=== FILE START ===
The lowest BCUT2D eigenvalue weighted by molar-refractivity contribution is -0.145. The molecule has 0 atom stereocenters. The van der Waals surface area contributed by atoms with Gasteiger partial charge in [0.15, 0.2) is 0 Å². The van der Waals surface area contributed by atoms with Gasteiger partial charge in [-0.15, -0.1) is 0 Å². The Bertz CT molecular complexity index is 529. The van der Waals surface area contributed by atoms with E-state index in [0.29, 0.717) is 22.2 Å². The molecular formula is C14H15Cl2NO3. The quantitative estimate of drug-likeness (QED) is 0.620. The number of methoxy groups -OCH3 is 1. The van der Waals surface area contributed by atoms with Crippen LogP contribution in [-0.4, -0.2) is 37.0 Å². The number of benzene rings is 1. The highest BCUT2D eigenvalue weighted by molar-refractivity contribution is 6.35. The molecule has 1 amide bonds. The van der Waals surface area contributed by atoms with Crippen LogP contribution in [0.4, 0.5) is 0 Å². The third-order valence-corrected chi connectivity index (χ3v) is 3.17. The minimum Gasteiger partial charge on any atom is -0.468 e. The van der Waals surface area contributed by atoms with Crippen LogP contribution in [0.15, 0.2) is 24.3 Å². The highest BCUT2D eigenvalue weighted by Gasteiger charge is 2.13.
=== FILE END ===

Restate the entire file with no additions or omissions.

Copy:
The lowest BCUT2D eigenvalue weighted by molar-refractivity contribution is -0.145. The molecule has 0 atom stereocenters. The van der Waals surface area contributed by atoms with Gasteiger partial charge in [0.15, 0.2) is 0 Å². The van der Waals surface area contributed by atoms with Gasteiger partial charge in [-0.15, -0.1) is 0 Å². The Bertz CT molecular complexity index is 529. The van der Waals surface area contributed by atoms with E-state index in [0.29, 0.717) is 22.2 Å². The molecular formula is C14H15Cl2NO3. The quantitative estimate of drug-likeness (QED) is 0.620. The number of methoxy groups -OCH3 is 1. The van der Waals surface area contributed by atoms with Crippen LogP contribution in [-0.4, -0.2) is 37.0 Å². The number of benzene rings is 1. The highest BCUT2D eigenvalue weighted by molar-refractivity contribution is 6.35. The molecule has 1 amide bonds. The van der Waals surface area contributed by atoms with Crippen LogP contribution in [0.4, 0.5) is 0 Å². The third-order valence-corrected chi connectivity index (χ3v) is 3.17. The minimum Gasteiger partial charge on any atom is -0.468 e. The van der Waals surface area contributed by atoms with Crippen LogP contribution in [0.15, 0.2) is 24.3 Å². The highest BCUT2D eigenvalue weighted by Gasteiger charge is 2.13.